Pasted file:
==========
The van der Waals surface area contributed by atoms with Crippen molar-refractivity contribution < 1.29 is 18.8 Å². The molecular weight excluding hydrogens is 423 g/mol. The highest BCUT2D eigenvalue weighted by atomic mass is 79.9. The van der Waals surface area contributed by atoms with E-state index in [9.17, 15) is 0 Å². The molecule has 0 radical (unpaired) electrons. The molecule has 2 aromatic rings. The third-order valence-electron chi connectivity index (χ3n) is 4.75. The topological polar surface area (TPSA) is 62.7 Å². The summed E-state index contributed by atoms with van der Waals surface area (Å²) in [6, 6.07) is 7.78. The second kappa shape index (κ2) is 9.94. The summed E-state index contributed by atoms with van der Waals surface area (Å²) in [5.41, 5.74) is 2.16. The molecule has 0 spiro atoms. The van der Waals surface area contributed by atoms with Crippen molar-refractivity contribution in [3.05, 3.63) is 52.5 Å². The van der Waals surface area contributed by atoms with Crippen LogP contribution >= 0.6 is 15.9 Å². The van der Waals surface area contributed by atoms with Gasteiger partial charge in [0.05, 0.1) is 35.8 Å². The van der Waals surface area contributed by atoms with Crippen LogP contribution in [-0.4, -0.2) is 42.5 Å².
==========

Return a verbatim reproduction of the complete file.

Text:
The van der Waals surface area contributed by atoms with Crippen molar-refractivity contribution < 1.29 is 18.8 Å². The molecular weight excluding hydrogens is 423 g/mol. The highest BCUT2D eigenvalue weighted by atomic mass is 79.9. The van der Waals surface area contributed by atoms with E-state index in [9.17, 15) is 0 Å². The molecule has 0 radical (unpaired) electrons. The molecule has 2 aromatic rings. The third-order valence-electron chi connectivity index (χ3n) is 4.75. The topological polar surface area (TPSA) is 62.7 Å². The summed E-state index contributed by atoms with van der Waals surface area (Å²) in [6, 6.07) is 7.78. The second kappa shape index (κ2) is 9.94. The summed E-state index contributed by atoms with van der Waals surface area (Å²) in [5.41, 5.74) is 2.16. The molecule has 0 spiro atoms. The van der Waals surface area contributed by atoms with Crippen molar-refractivity contribution in [3.05, 3.63) is 52.5 Å². The van der Waals surface area contributed by atoms with Crippen LogP contribution >= 0.6 is 15.9 Å². The van der Waals surface area contributed by atoms with Gasteiger partial charge in [0.05, 0.1) is 35.8 Å². The van der Waals surface area contributed by atoms with Crippen LogP contribution in [-0.4, -0.2) is 42.5 Å².